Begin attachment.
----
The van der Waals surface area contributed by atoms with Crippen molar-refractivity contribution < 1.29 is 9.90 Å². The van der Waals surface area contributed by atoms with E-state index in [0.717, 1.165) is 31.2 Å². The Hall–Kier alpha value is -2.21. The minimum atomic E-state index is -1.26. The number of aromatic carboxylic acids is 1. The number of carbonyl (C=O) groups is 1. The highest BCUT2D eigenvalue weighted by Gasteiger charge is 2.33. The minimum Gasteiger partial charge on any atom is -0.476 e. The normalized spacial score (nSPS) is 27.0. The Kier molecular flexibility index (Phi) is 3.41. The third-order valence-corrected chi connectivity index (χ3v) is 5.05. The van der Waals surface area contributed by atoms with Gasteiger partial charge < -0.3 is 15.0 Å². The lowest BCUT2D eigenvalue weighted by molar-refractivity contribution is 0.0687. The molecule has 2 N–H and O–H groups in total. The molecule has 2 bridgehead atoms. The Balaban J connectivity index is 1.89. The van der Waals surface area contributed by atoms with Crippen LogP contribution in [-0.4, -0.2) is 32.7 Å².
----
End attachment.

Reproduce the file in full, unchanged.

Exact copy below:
The van der Waals surface area contributed by atoms with Crippen molar-refractivity contribution < 1.29 is 9.90 Å². The van der Waals surface area contributed by atoms with E-state index in [0.717, 1.165) is 31.2 Å². The Hall–Kier alpha value is -2.21. The minimum atomic E-state index is -1.26. The number of aromatic carboxylic acids is 1. The number of carbonyl (C=O) groups is 1. The highest BCUT2D eigenvalue weighted by Gasteiger charge is 2.33. The minimum Gasteiger partial charge on any atom is -0.476 e. The normalized spacial score (nSPS) is 27.0. The Kier molecular flexibility index (Phi) is 3.41. The third-order valence-corrected chi connectivity index (χ3v) is 5.05. The van der Waals surface area contributed by atoms with Gasteiger partial charge < -0.3 is 15.0 Å². The lowest BCUT2D eigenvalue weighted by molar-refractivity contribution is 0.0687. The molecule has 2 N–H and O–H groups in total. The molecule has 2 bridgehead atoms. The Balaban J connectivity index is 1.89. The van der Waals surface area contributed by atoms with Crippen LogP contribution in [-0.4, -0.2) is 32.7 Å².